Sunday, September 27, 2015

The private eye

Max Allan Collins's The History of Mystery is one of the books I own related to my interest in mysteries. Early in the book he describes origins of the genre including real-life detection. One of the subjects is the Pinkerton Detective Agency, one of the first detective organizations and the source of "private eye" (see above). The Pinkerton's became notorious as a result of employment in breaking strikes including their role in infiltrating and breaking the Molly McGuires and, later, the Homestead Strike. Dashiell Hammett, author of The Maltese Falcon had been a Pinkerton operative and his Continental Op stories were based on that experience.

From the Collins book:
.... In a time when literacy was rare, Pinkerton's operatives had to maintain case journals and documentation that became permanent records at the agency. The "Pinks" even created the first rogues' gallery or photographic archive of criminals. They also worked freely in the shadowy domain between the law and the underworld, developing a large network of criminal informants. The result was a skilled agency that delivered when local law enforcement failed. Coverage by The Police Gazette, a national monthly magazine founded in 1845 and dedicated to covering crime stories, fueled the Pinkerton Agency's growth and fame. The exploits of Pinkerton agents frequently made the Gazette, and an even bigger boost came from Pinkerton's abolitionist efforts. The late 1850s was a period of political strife, centering on the issue of slavery, and Illinois was a hotbed of that controversy. The state was torn apart, the northern portion strongly abolitionist, while slaves were kept in many farms in Southern Illinois.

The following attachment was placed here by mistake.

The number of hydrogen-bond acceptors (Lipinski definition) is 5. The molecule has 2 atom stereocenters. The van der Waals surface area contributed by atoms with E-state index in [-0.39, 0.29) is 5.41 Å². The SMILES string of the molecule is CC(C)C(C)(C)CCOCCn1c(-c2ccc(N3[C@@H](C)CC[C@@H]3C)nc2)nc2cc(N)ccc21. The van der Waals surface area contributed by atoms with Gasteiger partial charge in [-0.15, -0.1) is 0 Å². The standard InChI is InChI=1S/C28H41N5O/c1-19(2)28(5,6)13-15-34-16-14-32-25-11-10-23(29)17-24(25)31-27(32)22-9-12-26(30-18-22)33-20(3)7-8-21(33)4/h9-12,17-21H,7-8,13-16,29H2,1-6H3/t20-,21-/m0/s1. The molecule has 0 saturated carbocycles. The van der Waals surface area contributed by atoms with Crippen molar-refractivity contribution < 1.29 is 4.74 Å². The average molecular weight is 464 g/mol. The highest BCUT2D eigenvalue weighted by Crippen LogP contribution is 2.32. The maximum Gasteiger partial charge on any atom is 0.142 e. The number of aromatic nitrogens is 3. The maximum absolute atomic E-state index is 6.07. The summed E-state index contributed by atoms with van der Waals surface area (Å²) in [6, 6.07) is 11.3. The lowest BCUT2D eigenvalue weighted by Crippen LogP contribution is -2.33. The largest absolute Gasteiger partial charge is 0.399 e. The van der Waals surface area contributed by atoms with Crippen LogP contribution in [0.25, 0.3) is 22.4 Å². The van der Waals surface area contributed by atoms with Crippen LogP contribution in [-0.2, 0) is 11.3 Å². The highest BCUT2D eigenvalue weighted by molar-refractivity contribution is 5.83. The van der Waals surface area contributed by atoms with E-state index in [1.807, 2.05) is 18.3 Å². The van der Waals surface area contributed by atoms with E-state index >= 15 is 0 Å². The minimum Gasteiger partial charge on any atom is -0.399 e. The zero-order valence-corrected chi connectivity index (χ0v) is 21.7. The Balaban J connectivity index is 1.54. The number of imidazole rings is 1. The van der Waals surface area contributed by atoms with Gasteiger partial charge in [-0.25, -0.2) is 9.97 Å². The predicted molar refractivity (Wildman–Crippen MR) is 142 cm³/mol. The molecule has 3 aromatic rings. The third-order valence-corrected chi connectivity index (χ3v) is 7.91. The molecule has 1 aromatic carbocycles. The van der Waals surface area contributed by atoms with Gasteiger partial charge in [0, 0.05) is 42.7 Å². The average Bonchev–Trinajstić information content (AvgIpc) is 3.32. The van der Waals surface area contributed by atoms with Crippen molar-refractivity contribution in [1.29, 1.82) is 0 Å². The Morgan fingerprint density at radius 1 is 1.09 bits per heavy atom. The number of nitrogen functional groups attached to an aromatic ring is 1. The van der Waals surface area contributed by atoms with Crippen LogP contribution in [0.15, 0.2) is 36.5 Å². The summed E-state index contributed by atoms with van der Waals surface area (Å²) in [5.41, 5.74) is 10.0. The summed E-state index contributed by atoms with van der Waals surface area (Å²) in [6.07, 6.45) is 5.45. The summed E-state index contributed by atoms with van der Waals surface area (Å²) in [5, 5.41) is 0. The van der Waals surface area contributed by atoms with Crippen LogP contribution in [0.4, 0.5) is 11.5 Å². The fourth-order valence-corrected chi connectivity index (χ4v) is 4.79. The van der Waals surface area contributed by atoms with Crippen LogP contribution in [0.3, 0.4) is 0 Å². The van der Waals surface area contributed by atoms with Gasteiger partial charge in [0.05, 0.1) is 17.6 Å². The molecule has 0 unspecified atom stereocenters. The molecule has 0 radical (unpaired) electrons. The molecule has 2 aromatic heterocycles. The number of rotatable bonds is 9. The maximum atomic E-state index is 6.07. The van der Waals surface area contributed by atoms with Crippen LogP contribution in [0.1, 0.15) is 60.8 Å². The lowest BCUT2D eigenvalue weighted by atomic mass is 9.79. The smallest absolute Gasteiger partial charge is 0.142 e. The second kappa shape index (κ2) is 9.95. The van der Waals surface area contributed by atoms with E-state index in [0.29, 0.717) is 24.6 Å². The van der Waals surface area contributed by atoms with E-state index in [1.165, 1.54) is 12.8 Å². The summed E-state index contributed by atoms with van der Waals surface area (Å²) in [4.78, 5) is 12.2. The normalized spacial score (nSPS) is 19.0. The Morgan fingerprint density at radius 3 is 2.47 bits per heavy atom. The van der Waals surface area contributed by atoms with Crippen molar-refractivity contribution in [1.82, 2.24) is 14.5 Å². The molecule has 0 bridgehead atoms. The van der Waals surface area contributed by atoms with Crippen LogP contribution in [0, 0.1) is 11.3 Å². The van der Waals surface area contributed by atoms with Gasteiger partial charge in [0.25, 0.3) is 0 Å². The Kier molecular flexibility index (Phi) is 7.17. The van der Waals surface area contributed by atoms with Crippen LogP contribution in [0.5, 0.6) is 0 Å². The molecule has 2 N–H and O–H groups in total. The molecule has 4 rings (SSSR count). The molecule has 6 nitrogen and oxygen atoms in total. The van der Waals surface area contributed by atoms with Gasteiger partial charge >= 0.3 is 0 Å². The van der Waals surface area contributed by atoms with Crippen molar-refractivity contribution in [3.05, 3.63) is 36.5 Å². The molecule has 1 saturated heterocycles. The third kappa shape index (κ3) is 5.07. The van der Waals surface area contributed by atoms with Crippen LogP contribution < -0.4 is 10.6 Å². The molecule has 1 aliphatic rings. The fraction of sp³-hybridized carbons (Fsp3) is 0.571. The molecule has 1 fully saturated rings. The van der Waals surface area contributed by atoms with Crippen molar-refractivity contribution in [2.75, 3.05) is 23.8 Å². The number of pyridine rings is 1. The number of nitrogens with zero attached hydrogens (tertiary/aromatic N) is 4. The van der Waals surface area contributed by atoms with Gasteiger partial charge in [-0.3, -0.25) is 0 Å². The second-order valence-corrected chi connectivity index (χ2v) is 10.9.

Pinkerton's abolitionist activities brought him into contact with supporters of Illinois lawyer Abraham Lincoln. After President Lincoln's election, Pinkerton was hired to prevent possible attempts on the President's life. Pinkerton and his men went undercover in Maryland, then a swing state on the slavery issue. On the way to Lincoln's inaugural, Pinkerton and his operatives uncovered a plot to kill the President. Pinkerton's men spirited Lincoln out of the city before the plot could succeed.

After the start of the Civil War, the U.S. government contracted with Pinkerton to organize the Secret Service. Pinkerton's assigned goals were to gather intelligence regarding Confederate war efforts and to ferret out Confederate spies, particularly in Washington, D.C. When the Pinkerton Agency's war exploits made a splash in the press—sparking controversies about the Lincoln assassination attempt in Baltimore, among other issues—Pinkerton published the first short pamphlets on his agency's work.

By the war's end the agency was firmly established and well-known across the country, even prior to its most famous, headline-making cases: the investigation of the Molly Maguires, the smashing of the Jesse James gang, and the capture of notorious early Chicago serial killer H.H. Holmes. Pinkerton's men lived the themes that later became the core of detective fiction. They regularly used disguises and went undercover. They worked Raymond Chandler's mean streets following their own code of honor, but associating with criminals and law enforcement at will in order to fulfill their contract with their employer. Finally, they regularly outperformed the police in a series of high-profile cases. ....

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